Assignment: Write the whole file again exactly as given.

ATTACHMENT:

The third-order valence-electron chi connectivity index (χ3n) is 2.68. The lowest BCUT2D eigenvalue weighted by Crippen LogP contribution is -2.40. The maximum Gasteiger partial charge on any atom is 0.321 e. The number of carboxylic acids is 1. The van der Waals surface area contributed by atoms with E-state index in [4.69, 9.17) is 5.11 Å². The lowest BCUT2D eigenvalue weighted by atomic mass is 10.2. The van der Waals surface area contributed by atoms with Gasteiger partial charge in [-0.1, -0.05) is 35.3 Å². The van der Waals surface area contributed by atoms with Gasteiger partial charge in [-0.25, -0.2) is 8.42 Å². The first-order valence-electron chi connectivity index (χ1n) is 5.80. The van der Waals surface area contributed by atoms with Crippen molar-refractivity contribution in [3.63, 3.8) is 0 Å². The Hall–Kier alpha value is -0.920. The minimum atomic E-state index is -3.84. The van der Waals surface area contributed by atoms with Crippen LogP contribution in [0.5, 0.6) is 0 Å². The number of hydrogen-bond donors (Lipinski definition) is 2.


The third-order valence-electron chi connectivity index (χ3n) is 2.68. The lowest BCUT2D eigenvalue weighted by Crippen LogP contribution is -2.40. The maximum Gasteiger partial charge on any atom is 0.321 e. The number of carboxylic acids is 1. The van der Waals surface area contributed by atoms with E-state index in [4.69, 9.17) is 5.11 Å². The lowest BCUT2D eigenvalue weighted by atomic mass is 10.2. The van der Waals surface area contributed by atoms with Gasteiger partial charge in [-0.1, -0.05) is 35.3 Å². The van der Waals surface area contributed by atoms with Gasteiger partial charge in [-0.25, -0.2) is 8.42 Å². The first-order valence-electron chi connectivity index (χ1n) is 5.80. The van der Waals surface area contributed by atoms with Crippen molar-refractivity contribution in [3.63, 3.8) is 0 Å². The Hall–Kier alpha value is -0.920. The minimum atomic E-state index is -3.84. The van der Waals surface area contributed by atoms with Crippen LogP contribution in [0.5, 0.6) is 0 Å². The number of hydrogen-bond donors (Lipinski definition) is 2.